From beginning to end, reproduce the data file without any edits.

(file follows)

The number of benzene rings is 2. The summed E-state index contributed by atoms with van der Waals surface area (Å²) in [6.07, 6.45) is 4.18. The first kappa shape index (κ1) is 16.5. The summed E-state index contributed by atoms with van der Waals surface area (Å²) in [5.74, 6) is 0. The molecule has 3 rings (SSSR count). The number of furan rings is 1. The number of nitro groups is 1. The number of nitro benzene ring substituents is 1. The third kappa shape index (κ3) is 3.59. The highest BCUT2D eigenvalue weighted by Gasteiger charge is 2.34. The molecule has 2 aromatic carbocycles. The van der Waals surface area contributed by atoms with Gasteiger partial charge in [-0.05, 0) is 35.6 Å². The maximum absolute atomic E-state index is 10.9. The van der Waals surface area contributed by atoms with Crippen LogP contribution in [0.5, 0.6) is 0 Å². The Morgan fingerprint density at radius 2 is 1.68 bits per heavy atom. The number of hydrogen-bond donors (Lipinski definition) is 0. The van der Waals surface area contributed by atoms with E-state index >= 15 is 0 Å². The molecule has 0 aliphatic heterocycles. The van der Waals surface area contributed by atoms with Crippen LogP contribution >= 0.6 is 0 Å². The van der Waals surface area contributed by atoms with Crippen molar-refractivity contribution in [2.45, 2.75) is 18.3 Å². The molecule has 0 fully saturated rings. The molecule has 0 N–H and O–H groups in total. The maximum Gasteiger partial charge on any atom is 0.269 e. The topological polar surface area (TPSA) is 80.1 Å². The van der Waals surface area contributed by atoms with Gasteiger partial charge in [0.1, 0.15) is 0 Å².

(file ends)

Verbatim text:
The number of benzene rings is 2. The summed E-state index contributed by atoms with van der Waals surface area (Å²) in [6.07, 6.45) is 4.18. The first kappa shape index (κ1) is 16.5. The summed E-state index contributed by atoms with van der Waals surface area (Å²) in [5.74, 6) is 0. The molecule has 3 rings (SSSR count). The number of furan rings is 1. The number of nitro groups is 1. The number of nitro benzene ring substituents is 1. The third kappa shape index (κ3) is 3.59. The highest BCUT2D eigenvalue weighted by Gasteiger charge is 2.34. The molecule has 2 aromatic carbocycles. The van der Waals surface area contributed by atoms with Gasteiger partial charge in [-0.05, 0) is 35.6 Å². The maximum absolute atomic E-state index is 10.9. The van der Waals surface area contributed by atoms with Crippen LogP contribution in [0.5, 0.6) is 0 Å². The Morgan fingerprint density at radius 2 is 1.68 bits per heavy atom. The number of hydrogen-bond donors (Lipinski definition) is 0. The van der Waals surface area contributed by atoms with E-state index >= 15 is 0 Å². The molecule has 0 aliphatic heterocycles. The van der Waals surface area contributed by atoms with Crippen LogP contribution >= 0.6 is 0 Å². The van der Waals surface area contributed by atoms with Crippen molar-refractivity contribution in [2.45, 2.75) is 18.3 Å². The molecule has 0 fully saturated rings. The molecule has 0 N–H and O–H groups in total. The maximum Gasteiger partial charge on any atom is 0.269 e. The topological polar surface area (TPSA) is 80.1 Å². The van der Waals surface area contributed by atoms with Gasteiger partial charge in [0.1, 0.15) is 0 Å².